Brian looking at some sweet Armenian birds during our bird-watching field trip to Lake Sevan.
And Beth, doing the same.
Vinny and Beth are quite talented harmonica players.
Noravank, which is very close to Yeghegnadzor.
A beautifully carved door at Noravank.
Noravank. The steps that lead up to the room at the top are about a foot wide with no railing to hold on to. I climbed up there, can't say it was easy, or that I wasn't sacred, but I can say it was a great view from there.
This is a little boy who lives in a village called Rind that is very close to Yeghegnadzor. I'm not sure if you can tell but his cheeks are STUFFED full of chocolate, and he is reaching for another. His mother did nothing to stop him, this is pretty typical here! What a life!
This is at Paige's house, a fellow volunteer in Vayots Dzor marz. She lives in Vayk, which is about 20 minutes away from Yeghegnadzor.
Patti and Ben, both A-15s that lived in Vayots Dzor. Patti showed me all over Yegh on my site visit, but she has since finished her service and is living in America.
Some storks that can be seen all over this part of Armenia.
Katie's dad drives the big yellow bus that makes a loop from Karenis to Charentsavan.
Janet and Kaitie.
Janet and I taking a break in the gorge after we met our new host families. We had many such debriefing sessions (usually including a bottle of wine or a bottle of Katayk beer) in the gorge.
Rani and her new puppy Maz. We were glad that her family didn't decide to name him Rex, as there are about 6 dogs named Rex in Karenis.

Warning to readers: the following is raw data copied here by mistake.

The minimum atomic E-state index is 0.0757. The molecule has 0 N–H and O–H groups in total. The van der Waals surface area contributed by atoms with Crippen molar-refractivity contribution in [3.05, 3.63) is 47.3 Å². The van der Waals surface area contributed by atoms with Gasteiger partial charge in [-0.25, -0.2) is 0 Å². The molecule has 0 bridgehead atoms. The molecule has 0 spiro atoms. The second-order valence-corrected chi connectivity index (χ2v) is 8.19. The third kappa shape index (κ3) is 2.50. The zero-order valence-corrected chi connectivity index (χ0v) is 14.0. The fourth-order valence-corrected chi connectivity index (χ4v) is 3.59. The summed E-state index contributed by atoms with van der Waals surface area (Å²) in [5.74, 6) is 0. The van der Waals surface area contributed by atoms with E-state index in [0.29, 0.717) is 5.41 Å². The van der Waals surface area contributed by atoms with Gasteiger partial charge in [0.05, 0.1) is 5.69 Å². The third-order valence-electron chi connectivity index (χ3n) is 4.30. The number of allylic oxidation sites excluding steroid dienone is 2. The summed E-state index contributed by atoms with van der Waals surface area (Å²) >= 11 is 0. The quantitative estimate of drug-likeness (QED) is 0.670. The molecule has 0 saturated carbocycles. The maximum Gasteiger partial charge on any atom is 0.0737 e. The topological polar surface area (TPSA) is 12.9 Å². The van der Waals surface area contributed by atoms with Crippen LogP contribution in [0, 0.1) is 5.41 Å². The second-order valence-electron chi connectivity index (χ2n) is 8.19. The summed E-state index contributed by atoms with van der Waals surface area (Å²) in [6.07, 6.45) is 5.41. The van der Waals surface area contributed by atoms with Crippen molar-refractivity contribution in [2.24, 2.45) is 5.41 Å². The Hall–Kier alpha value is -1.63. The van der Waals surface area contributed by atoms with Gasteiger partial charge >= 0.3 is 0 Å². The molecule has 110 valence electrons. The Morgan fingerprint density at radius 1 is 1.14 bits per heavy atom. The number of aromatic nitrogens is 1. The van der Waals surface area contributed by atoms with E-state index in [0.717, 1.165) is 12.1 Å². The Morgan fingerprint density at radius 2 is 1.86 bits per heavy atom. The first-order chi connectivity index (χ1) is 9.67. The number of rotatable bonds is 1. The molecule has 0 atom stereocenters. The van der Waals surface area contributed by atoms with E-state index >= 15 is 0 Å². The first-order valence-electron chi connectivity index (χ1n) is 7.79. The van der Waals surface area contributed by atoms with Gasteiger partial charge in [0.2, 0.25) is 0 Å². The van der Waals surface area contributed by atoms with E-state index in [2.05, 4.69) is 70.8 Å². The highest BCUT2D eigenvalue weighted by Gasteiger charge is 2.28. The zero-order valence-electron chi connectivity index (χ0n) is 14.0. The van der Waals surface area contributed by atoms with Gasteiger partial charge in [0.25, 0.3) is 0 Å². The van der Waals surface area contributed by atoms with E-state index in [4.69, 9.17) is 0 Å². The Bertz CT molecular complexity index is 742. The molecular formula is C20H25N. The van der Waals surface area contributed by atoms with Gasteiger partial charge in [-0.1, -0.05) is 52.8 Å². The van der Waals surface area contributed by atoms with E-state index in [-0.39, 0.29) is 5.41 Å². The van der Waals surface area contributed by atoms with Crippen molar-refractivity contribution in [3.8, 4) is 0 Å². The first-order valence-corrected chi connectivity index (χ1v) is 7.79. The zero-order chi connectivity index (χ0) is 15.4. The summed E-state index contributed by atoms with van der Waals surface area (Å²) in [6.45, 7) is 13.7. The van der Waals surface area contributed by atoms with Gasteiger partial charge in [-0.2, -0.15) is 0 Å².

My host sister, Emma picking cherries. Later that day I helped her to pit about 50 lbs of cherries to be dried later, my favorite!
One of the two kitties I attempted to save from the gorge, they later ran away. I named this one Dahoor, which means sad. You should have heard him whine!
Some lillies in my garden.
My host mother and her lovely flowers. This was taken from the window in my bedroom.
My first meeting with my new host mother, Ruzan.
Ben, David, Janet and me posing for our lovely family photo.
This is the source of a natural spring that later heads to Arzakan then to the Hrazdan river. We spent all day following a creek to find this place. It was impossibly hot that day, only later the weather QUICKLY changed and we had to race down the mountian to take shelter in the curch where we waited for over an hour for the storm to pass.
This is before te mad rush to the church. We took a rest on some rocks a little farther down the mountian to watch a storm clould move over the valley. We quickly realiezed it was changing its path and heading right for us!
Right before we found the spring.
An Armenian cutting grass on a hillside just above Arzakan.
Janet and Don in Teghenik. Yeah, I can read that sign, woot woot!
Janet, Don and some cow traffic in the tunnel we walked through on our trek through the gorge to Arzakan. This was was definitely more scenic, safe and quicker than taking the road, but it was longer than we thought! We estimated it was maybe 6 miles.